Andy Ruina, Cornell University
These are unpublished thoughts, actually more questions than thoughts.And not all that well informed. So audience feedback is welcome. Especially from people who know about how to formulate machine learning problems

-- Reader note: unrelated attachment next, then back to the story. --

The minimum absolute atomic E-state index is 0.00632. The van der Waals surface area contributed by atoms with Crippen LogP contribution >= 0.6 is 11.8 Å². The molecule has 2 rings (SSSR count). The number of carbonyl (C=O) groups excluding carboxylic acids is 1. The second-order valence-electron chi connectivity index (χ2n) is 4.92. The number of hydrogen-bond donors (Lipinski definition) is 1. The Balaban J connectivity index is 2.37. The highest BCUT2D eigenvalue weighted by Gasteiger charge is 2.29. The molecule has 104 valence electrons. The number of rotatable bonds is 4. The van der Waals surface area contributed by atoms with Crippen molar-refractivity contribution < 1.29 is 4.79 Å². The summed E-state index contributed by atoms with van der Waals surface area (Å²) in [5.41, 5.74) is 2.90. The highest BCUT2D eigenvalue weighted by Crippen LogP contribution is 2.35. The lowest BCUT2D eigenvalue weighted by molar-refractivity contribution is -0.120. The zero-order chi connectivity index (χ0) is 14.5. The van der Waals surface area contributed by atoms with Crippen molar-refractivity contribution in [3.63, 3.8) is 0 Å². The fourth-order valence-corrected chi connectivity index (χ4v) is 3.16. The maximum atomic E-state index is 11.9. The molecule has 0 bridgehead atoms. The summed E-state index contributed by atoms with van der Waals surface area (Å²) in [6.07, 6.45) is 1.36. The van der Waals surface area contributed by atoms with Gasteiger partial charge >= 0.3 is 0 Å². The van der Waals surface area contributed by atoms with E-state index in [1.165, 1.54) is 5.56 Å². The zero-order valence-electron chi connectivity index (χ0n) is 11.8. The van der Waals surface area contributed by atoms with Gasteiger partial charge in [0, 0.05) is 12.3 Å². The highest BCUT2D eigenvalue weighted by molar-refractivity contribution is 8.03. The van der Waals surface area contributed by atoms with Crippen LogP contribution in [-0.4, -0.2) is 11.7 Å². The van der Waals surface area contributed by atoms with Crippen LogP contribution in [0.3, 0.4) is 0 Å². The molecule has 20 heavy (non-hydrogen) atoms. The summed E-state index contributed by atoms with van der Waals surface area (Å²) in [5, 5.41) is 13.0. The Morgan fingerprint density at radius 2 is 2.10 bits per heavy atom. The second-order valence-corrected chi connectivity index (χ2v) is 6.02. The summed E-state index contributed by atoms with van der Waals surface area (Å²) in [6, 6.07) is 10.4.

(I already know, sort of, how to formulate MatSheen learning problems).One posing of many robotics control problems is as a general problem in `motor control’ (a biological term, I think).Assume one has a machine and the best model (something one can compute simulations with) one can actually get of the machine, its environment, its sensors and its computation abilities. One also has some sense of the uncertainty in various aspects of these.The general motor problem is this: Given a history of sensor readings and requested goals (commands), and all of the givens above, what computation should be done to determine the motor commands so as to best achieve the goals.”Best” means, most accurately and most reliably by whatever measures one chooses.If one poses this as an optimization problem over the space of all controllers (all mappings from command and sensor histories to the set of commands), it is too big a problem, even if coarsely discretized.Hence, everyone applies all manner of assumed simplifications before attempting to make a controller.The question here is this, can one pose an optimization problem for the best simplification? Can one pose it in a way such that finding a useful approximate solution could be useful?In bipedal robots there are various classes of simplified models used by various people to attempt to control their robots. Might there be a rational way to choose between them, or find better ones?As abstract as this all sounds, perhaps thinking about such things could help us make better walking-robot controllers.